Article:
All that to say, this morning when I staggered into the kitchen for my first two cups of coffee, which are in one mug (when news came out several years ago that more than two cups of coffee weren’t good for you, I increased my cup to one that holds 20 ounces. So I still drink two “cups,” it just happens to be 40 ounces), I saw an unusual sight: two box fans, on the floor, blowing on high speed, the mop standing there, a shiny, clean floor, and the frig (by the standards of a housewife) not straight. About that time my husband came up from the lower level–a shock, since he sleeps a full two hours longer than I do. The ice maker had poured water out of the ice section (not the gadget side for water), somehow missing the connection of flowing in to refill the ice tray. For who knows how long? Long enough to flood the kitchen. Great. At least he had risen to get a drink of water and found the situation before it leaked through the floor to the lower level. The maintenance agreement ran out in March. Is that predetermined or not? By the time I got around to chugging down my coffee, if I remember correctly two hours (or ages) ago, we were having a “negative fellowship,” since I wasn’t moving the frig correctly, wiping the floor right, and all those other things that might be said when two people are under duress, and one doesn’t even want to be spoken to until coffee has gone from mouth to stomach, stomach to brain.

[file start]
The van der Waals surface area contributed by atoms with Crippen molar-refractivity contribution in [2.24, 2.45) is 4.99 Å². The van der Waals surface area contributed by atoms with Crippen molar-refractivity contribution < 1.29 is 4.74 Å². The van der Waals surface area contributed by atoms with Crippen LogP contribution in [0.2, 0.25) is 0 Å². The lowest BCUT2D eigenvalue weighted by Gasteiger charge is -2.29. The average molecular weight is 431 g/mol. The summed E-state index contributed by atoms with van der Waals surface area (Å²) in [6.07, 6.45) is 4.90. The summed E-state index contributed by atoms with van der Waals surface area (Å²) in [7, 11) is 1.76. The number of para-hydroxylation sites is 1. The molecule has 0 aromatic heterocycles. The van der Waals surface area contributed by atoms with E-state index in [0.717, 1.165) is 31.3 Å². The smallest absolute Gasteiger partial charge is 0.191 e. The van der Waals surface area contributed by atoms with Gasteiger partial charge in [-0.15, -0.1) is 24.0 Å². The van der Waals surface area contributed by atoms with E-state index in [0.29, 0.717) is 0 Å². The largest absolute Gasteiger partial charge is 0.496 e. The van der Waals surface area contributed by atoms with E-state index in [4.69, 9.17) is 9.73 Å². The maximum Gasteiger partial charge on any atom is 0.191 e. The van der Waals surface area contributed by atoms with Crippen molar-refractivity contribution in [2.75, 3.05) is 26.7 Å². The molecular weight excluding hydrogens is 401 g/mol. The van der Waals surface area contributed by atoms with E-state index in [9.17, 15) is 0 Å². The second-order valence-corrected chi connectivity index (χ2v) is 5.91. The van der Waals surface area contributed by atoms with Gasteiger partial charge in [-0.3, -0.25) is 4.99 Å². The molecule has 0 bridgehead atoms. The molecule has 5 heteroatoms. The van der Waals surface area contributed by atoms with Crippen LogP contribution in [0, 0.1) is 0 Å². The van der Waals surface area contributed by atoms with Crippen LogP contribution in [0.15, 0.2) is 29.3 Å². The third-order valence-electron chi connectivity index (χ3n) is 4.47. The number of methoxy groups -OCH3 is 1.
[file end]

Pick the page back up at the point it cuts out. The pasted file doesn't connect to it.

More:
As I calmed down, I could not help but reflect that nearly every day brings a crisis of one type or another. Some days it might be a small one, other days it’s a big one. I start my day with quiet, coffee and my Bible. Today didn’t start like that. I was frustrated, irritated that the frig wasn’t doing its job, and antagonistic because I was having to “hit the ground running,” rather than having a peaceful quiet time. The Scripture hit me between the eyes, “If you can’t run with the horsemen, how are you going to make it when you have to run with the horses?” (That’s a very loose paraphrase of Jeremiah 12:5).  In other words, if I can’t wake up to a flooded kitchen, how am I going to react when I wake up and something has happened to one of my children or grandchildren? Or news of a terminal illness comes our way? I was not running well with the “horsemen” this morning, so how am I to keep up when I have to run with horses?

Sunday’s sermon came to mind. (You knew it would come to this, right??) Matt Willmington, at Thomas Road, preached on what a Christian really is. That means in the midst of trials, persecutions, hardships, etc., we don’t forget Who we’re following.  We act like a Christian, talk like a Christian (no profanity, sorry folks, but that’s what the Bible says), no saying “Oh, my god” and taking His name in vain (sorry, folks, but that’s what the commandments say), but we realize this trial is momentary, a “light affliction,” and developing patience in us (James, chapter one. Read it, he’s terrific).